The sound of membranes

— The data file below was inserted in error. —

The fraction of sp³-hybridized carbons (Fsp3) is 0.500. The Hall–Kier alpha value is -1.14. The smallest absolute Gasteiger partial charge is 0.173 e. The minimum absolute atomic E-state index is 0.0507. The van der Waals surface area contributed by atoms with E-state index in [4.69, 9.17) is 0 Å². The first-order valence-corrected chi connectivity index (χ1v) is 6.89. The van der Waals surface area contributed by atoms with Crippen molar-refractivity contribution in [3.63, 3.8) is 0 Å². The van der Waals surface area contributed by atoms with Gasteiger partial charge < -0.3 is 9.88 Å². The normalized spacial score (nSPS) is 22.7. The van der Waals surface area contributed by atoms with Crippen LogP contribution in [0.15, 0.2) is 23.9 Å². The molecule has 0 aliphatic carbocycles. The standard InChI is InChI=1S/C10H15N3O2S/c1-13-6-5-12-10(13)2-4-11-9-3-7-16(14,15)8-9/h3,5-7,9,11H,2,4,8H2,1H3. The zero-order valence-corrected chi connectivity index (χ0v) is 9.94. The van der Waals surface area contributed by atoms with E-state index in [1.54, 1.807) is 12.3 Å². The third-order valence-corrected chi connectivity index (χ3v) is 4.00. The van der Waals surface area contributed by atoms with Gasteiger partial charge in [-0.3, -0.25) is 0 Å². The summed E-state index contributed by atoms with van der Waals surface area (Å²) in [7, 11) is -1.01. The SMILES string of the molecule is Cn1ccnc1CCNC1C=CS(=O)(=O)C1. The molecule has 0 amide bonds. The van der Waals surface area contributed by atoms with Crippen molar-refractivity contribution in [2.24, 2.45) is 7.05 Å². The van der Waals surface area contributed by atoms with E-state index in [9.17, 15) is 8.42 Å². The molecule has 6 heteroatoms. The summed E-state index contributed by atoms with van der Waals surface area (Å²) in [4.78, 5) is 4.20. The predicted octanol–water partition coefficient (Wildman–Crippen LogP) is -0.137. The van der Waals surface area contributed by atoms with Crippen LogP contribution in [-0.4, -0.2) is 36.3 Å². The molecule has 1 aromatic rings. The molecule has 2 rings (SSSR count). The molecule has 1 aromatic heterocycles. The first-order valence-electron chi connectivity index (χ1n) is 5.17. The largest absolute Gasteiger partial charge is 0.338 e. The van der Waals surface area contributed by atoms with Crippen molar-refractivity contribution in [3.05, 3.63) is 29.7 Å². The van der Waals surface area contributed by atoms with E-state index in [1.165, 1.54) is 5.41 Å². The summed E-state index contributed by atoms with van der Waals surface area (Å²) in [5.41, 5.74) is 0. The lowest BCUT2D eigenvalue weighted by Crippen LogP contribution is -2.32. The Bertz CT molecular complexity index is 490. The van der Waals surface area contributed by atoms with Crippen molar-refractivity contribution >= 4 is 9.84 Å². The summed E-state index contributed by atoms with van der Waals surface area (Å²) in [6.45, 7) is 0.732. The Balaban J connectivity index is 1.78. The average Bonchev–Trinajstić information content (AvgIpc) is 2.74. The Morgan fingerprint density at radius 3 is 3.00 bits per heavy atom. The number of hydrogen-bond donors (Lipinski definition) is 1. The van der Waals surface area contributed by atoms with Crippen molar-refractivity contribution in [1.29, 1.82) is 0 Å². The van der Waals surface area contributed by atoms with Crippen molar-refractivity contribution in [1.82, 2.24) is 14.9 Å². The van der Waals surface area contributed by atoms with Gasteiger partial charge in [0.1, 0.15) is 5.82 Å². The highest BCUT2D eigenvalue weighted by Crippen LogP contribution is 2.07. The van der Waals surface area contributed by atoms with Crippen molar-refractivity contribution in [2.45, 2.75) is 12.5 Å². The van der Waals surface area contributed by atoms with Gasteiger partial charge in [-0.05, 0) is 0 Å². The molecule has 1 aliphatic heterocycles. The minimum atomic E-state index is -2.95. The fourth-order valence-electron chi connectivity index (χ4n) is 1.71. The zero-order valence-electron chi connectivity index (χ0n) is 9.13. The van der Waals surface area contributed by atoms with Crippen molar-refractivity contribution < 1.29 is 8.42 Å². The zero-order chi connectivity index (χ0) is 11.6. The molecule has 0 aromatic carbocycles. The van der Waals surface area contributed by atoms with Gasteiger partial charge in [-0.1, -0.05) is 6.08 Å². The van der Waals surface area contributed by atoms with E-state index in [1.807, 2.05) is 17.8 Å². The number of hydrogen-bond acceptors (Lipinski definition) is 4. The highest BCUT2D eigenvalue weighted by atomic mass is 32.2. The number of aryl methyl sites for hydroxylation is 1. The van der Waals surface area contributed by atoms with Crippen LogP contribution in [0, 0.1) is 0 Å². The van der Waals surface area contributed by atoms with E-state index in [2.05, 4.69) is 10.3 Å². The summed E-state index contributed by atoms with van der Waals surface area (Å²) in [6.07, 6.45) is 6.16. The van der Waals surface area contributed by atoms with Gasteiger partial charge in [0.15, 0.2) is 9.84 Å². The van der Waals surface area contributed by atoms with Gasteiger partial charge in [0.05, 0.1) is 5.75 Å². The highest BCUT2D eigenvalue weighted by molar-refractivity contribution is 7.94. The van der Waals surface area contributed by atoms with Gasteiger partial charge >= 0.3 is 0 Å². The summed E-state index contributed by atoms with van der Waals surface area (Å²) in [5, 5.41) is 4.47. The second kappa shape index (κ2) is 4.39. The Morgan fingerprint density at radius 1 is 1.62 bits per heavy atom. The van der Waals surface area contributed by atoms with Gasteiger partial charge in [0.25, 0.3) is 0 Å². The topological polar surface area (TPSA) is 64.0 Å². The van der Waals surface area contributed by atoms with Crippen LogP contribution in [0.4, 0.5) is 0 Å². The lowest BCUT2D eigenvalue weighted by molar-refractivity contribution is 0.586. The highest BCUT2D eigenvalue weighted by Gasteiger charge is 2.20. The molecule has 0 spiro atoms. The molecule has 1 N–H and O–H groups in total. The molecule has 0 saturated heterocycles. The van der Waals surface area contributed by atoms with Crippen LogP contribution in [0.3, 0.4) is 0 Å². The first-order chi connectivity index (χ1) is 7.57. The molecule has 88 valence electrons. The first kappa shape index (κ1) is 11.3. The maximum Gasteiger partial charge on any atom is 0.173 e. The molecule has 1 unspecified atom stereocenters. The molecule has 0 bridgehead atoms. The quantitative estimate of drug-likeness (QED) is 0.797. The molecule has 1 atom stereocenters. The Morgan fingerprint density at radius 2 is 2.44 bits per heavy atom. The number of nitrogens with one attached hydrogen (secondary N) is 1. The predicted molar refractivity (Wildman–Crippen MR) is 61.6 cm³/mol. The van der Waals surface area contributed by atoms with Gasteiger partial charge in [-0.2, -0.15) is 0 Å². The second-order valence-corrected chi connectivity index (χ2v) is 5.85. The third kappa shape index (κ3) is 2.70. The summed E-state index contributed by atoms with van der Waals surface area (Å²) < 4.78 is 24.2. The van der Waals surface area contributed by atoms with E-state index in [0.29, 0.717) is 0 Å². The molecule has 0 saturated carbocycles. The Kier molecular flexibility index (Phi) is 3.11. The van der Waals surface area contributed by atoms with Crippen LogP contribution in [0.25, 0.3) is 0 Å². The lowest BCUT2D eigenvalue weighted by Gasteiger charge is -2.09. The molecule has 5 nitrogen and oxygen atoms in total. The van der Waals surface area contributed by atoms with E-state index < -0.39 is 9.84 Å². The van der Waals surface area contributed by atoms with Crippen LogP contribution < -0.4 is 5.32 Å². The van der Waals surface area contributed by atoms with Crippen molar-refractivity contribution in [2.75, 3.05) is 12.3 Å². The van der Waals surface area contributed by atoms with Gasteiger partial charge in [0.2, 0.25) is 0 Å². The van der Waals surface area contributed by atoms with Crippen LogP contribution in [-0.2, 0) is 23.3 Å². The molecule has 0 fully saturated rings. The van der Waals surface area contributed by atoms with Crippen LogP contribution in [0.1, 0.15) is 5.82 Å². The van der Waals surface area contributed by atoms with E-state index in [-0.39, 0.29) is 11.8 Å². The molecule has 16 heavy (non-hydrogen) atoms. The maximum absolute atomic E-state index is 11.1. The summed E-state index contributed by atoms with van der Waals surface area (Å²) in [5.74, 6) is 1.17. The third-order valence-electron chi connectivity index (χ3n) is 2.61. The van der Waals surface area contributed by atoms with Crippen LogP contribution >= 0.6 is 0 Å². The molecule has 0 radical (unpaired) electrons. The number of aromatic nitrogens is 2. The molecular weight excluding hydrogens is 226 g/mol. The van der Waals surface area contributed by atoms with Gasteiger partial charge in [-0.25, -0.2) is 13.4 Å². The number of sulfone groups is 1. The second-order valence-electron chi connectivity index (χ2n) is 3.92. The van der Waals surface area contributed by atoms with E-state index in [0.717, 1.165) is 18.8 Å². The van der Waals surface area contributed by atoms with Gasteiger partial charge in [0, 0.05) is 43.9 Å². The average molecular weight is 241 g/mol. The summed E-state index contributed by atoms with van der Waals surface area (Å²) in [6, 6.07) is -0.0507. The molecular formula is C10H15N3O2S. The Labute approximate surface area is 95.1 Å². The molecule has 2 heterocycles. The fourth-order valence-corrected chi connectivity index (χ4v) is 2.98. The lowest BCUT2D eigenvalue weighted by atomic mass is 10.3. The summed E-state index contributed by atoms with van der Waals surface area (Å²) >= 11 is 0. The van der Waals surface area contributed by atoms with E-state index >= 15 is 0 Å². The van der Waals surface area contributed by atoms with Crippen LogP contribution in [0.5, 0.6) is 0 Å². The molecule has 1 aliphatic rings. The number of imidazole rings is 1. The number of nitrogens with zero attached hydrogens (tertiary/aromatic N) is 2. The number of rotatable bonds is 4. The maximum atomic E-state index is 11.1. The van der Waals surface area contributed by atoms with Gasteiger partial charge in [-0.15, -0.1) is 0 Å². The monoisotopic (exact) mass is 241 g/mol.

Ever think about how we listen to reproduced music? Through vibrating membranes like the paper, plastic, or metal of a woofer cone: the thin Mylar, Kapton or exotic metal of a tweeter. And the sound they reproduce was likely captured by the thin membrane of a microphone. Of course our ears are membranes as well: thin skin, fibrous tissue, and mucosa called an eardrum, which converts acoustic vibrations to fluid movements transmitting sound to our brains. And these membranes all have a sound inherent to their makeup. The thin membrane of an electrostat sounds remarkably faster than the thicker cone of a dynamic driver. The light gold sputtered plastic film of a condenser microphone sounds different than the heavy ribbon of the microphone bearing the same name. Recording engineers choose which coloration best captures the artist by careful selection of microphone types, and control their mixes according to the membrane their speakers use too. It's comforting to believe membranes just work without imparting a color to the sound, but it isn't true.
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